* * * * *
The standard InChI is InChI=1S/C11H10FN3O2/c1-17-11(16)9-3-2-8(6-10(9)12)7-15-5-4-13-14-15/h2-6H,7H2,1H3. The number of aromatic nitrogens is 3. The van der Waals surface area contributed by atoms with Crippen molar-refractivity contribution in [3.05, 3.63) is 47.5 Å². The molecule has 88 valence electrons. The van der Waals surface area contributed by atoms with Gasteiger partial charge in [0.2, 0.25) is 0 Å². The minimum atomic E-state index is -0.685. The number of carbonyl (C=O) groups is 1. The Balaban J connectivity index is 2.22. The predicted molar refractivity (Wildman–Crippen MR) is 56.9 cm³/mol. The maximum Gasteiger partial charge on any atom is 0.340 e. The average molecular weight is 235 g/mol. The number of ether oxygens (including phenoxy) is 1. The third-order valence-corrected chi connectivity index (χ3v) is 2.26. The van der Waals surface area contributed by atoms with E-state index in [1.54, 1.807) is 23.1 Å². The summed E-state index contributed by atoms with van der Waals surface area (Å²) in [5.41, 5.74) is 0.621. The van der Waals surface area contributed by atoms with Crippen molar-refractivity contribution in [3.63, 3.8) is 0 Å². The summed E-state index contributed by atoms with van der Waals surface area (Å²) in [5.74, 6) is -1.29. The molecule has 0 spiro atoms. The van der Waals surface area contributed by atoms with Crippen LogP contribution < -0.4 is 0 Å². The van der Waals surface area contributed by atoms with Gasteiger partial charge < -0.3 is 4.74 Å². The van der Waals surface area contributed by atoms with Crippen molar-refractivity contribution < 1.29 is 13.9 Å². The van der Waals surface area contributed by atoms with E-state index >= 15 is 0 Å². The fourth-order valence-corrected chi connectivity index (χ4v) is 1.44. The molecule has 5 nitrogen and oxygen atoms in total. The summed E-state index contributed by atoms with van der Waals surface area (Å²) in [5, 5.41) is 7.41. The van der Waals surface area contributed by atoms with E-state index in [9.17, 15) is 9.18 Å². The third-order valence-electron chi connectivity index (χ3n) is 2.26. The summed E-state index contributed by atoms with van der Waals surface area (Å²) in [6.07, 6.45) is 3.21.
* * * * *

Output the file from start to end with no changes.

The standard InChI is InChI=1S/C11H10FN3O2/c1-17-11(16)9-3-2-8(6-10(9)12)7-15-5-4-13-14-15/h2-6H,7H2,1H3. The number of aromatic nitrogens is 3. The van der Waals surface area contributed by atoms with Crippen molar-refractivity contribution in [3.05, 3.63) is 47.5 Å². The molecule has 88 valence electrons. The van der Waals surface area contributed by atoms with Gasteiger partial charge in [0.2, 0.25) is 0 Å². The minimum atomic E-state index is -0.685. The number of carbonyl (C=O) groups is 1. The Balaban J connectivity index is 2.22. The predicted molar refractivity (Wildman–Crippen MR) is 56.9 cm³/mol. The maximum Gasteiger partial charge on any atom is 0.340 e. The average molecular weight is 235 g/mol. The number of ether oxygens (including phenoxy) is 1. The third-order valence-corrected chi connectivity index (χ3v) is 2.26. The van der Waals surface area contributed by atoms with E-state index in [1.54, 1.807) is 23.1 Å². The summed E-state index contributed by atoms with van der Waals surface area (Å²) in [5.41, 5.74) is 0.621. The van der Waals surface area contributed by atoms with Crippen molar-refractivity contribution in [3.63, 3.8) is 0 Å². The summed E-state index contributed by atoms with van der Waals surface area (Å²) in [5.74, 6) is -1.29. The molecule has 0 spiro atoms. The van der Waals surface area contributed by atoms with Crippen LogP contribution < -0.4 is 0 Å². The van der Waals surface area contributed by atoms with Gasteiger partial charge < -0.3 is 4.74 Å². The van der Waals surface area contributed by atoms with Crippen molar-refractivity contribution < 1.29 is 13.9 Å². The van der Waals surface area contributed by atoms with E-state index >= 15 is 0 Å². The fourth-order valence-corrected chi connectivity index (χ4v) is 1.44. The molecule has 5 nitrogen and oxygen atoms in total. The summed E-state index contributed by atoms with van der Waals surface area (Å²) in [5, 5.41) is 7.41. The van der Waals surface area contributed by atoms with E-state index in [9.17, 15) is 9.18 Å². The third-order valence-electron chi connectivity index (χ3n) is 2.26. The summed E-state index contributed by atoms with van der Waals surface area (Å²) in [6.07, 6.45) is 3.21.